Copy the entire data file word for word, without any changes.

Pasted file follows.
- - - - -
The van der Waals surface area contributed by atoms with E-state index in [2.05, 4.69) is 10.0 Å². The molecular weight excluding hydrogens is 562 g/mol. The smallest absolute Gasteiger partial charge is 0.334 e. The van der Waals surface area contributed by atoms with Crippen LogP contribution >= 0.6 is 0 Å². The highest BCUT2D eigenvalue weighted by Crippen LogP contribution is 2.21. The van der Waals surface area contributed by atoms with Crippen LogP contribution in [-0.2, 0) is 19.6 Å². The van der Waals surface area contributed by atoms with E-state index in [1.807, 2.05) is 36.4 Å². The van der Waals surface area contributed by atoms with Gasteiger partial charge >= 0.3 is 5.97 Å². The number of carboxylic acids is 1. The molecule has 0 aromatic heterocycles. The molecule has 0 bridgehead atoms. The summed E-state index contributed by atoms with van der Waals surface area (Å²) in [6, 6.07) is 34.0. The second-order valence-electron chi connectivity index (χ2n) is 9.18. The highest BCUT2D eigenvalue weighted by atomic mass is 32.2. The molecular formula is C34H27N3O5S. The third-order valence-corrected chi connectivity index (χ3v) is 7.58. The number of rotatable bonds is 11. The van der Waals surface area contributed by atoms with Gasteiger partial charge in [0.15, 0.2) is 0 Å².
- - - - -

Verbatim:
The van der Waals surface area contributed by atoms with E-state index in [2.05, 4.69) is 10.0 Å². The molecular weight excluding hydrogens is 562 g/mol. The smallest absolute Gasteiger partial charge is 0.334 e. The van der Waals surface area contributed by atoms with Crippen LogP contribution >= 0.6 is 0 Å². The highest BCUT2D eigenvalue weighted by Crippen LogP contribution is 2.21. The van der Waals surface area contributed by atoms with Crippen LogP contribution in [-0.2, 0) is 19.6 Å². The van der Waals surface area contributed by atoms with E-state index in [1.807, 2.05) is 36.4 Å². The van der Waals surface area contributed by atoms with Gasteiger partial charge >= 0.3 is 5.97 Å². The number of carboxylic acids is 1. The molecule has 0 aromatic heterocycles. The molecule has 0 bridgehead atoms. The summed E-state index contributed by atoms with van der Waals surface area (Å²) in [6, 6.07) is 34.0. The second-order valence-electron chi connectivity index (χ2n) is 9.18. The highest BCUT2D eigenvalue weighted by atomic mass is 32.2. The molecular formula is C34H27N3O5S. The third-order valence-corrected chi connectivity index (χ3v) is 7.58. The number of rotatable bonds is 11. The van der Waals surface area contributed by atoms with Gasteiger partial charge in [0.15, 0.2) is 0 Å².